“Even with the new age look and feel of Science City, the goal in the renovation of Union Station was always to return it to the original glory last seen in 1914. Working top to bottom, inside and out, no detail was overlooked, including matching of colors and style.”

This was the large waiting area for passengers back in the day. Today “there are currently two trains daily to and from St. Louis, one train daily to Chicago and one train daily to the southwest.”

After touring Union Station, we met up with my parents at Fiorella’s Jack Stack BBQ in the Crossroads Art District. This Jack Stack is located in an historic converted Freight House. It’s a beautiful restaurant! And you can see the back of Union Station from their parking lot. This was Hillary’s first taste of Kansas City BBQ and we got her approval and praise! Jack Stack might not be THE best BBQ in KC, but it’s my favorite and definitely in the top BBQ joints.

One of Kansas City’s best!

Inside the converted freight house of Jack Stack’s

Ribs, chicken, baked beans, and cheesy corn!

The Western Auto sign has become a city landmark in the Crossroads District. The building was erected in 1914 for Coca-Cola, but later was the headquarters for Western Auto Supply. The sign remains atop the building and is illuminated nightly.

After our enormous lunch, we drove through the Crossroads district and showed Hillary the art galleries and boutiques in this up-and-coming area. We followed that up with a quick tour of The Power and Light District. Then we headed to the Liberty Memorial, which is the official WWI museum in the United States. Even if you don’t go into the beautiful museum, the architecture and views of downtown Kansas City are worth a visit.

The Liberty Memorial

You can go to the top of the tower to get a 360 degree view of Kansas City.

View of downtown KC from Liberty Memorial

A group of about 40 Kansas Citians formed an organization and fundraiser in 1919 for the construction of a memorial to the soldiers who lost their lives in WWI. Groundbreaking commenced on November 1, 1921 and was completed and dedicated by President Coolidge on November 11, 1926. The architecture is classical Egyptian Revival with a limestone exterior.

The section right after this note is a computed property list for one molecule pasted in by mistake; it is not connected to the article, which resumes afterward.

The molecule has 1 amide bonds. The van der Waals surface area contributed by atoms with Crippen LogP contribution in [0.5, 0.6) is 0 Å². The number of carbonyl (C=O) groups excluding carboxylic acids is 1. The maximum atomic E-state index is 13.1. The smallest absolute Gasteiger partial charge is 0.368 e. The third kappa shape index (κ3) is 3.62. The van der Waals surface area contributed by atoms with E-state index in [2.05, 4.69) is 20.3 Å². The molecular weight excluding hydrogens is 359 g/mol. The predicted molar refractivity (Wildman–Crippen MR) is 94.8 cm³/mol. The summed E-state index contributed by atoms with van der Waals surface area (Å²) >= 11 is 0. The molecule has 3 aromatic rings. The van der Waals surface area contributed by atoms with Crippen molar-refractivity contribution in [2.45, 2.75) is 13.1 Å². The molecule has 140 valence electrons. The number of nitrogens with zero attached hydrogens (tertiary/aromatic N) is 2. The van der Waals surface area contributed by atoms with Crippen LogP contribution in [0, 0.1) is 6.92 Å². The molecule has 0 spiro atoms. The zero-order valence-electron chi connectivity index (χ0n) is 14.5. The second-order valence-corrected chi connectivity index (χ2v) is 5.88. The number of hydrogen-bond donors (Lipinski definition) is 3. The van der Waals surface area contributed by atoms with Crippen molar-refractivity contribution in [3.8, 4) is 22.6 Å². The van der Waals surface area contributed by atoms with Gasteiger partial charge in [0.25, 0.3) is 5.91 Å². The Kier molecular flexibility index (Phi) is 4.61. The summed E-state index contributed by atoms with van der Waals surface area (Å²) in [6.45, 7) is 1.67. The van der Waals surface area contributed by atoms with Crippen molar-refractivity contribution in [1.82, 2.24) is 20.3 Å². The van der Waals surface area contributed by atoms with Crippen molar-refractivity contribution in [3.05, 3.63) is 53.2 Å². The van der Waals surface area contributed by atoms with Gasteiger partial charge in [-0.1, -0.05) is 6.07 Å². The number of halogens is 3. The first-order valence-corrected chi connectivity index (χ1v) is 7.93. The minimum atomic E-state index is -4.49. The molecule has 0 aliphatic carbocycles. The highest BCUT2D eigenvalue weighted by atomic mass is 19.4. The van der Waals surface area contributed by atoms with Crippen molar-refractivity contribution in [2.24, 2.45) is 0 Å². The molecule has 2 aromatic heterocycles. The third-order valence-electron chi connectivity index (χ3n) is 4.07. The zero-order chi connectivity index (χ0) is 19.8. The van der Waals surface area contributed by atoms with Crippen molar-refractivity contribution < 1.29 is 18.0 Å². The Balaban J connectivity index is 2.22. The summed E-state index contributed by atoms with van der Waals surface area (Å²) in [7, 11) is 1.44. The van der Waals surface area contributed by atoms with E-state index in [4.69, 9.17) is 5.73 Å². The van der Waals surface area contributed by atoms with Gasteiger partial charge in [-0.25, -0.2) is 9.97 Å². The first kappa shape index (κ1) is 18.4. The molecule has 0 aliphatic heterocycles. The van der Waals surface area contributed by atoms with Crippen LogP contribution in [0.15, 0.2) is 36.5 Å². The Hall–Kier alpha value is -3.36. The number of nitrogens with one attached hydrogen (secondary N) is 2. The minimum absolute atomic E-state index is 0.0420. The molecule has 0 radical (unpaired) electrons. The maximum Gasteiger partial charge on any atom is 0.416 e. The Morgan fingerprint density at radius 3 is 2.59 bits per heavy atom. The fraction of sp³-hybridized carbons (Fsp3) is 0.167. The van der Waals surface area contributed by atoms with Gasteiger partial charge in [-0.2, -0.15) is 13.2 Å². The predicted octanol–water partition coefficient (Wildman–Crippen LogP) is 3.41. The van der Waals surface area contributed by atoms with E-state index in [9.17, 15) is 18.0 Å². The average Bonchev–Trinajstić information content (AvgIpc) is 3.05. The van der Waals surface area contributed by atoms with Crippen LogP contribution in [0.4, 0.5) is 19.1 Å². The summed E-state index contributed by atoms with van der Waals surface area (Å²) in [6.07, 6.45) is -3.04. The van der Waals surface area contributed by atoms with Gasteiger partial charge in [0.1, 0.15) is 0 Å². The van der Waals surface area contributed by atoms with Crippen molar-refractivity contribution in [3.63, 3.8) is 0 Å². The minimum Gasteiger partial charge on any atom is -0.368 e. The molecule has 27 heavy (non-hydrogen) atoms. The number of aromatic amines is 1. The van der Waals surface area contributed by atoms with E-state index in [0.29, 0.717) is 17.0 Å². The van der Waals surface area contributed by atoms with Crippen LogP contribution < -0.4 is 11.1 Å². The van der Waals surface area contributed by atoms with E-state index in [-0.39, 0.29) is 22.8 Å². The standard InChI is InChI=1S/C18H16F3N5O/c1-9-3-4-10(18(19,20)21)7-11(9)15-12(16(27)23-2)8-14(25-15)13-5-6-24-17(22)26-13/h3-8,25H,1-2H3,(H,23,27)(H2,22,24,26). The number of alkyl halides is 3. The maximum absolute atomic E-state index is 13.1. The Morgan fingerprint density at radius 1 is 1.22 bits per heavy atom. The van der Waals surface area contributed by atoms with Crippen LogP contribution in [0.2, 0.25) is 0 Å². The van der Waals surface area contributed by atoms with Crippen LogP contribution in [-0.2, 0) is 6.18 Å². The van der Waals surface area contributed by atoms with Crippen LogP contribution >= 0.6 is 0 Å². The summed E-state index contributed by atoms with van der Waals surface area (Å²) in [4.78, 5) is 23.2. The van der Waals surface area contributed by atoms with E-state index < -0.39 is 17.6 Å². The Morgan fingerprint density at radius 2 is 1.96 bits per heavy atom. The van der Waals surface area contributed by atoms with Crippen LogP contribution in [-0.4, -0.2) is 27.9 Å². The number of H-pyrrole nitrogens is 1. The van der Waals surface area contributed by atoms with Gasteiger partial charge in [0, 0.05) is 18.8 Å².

The museum underwent major reconstruction and was reopened to the public on December 2, 2006, as the National World War I Museum at Liberty Memorial. “The Museum presents a comprehensive interpretation of World War I (1914-1919) and its lasting consequences, providing a vivid and memorable experience for all.”

Designated in 2004 by the United States Congress as the official museum dedicated to WWI.

Entrance to the museum

The tower of Liberty Memorial stands at 217 feet and features carved stone figures around the top, representing the four Guardian Spirits: Courage, Honor, Patriotism and Sacrifice. The surrounding landscape is modeled after the Mall in Washington DC.

“At night, the top of the memorial tower emits steam illuminated by bright orange lights. This effect creates the illusion of a burning pyre and can be seen for some distance”

Liberty Memorial showcases it’s 1920’s art deco architecture

The two sphinxes covering their eyes represent the POW and MIA soldiers.

After touring Liberty Memorial, we headed to Kansas City’s most iconic place to visit: The Plaza. We did more of a drive through of The Plaza since it was such a warm day, so no shopping for me that day :(. For those who do not know, Kansas City’s Country Club Plaza was built in 1922 by J. C. Nichols and modeled after Seville, Spain. And Country Club Plaza was the first shopping center in the world designed to accommodate shoppers arriving by automobile.

Probably Kansas City’s most famous fountain: The J. C. Nichols’ fountain at The Plaza

The fountain was erected by the Nichols family in dedication of J. C. Nichols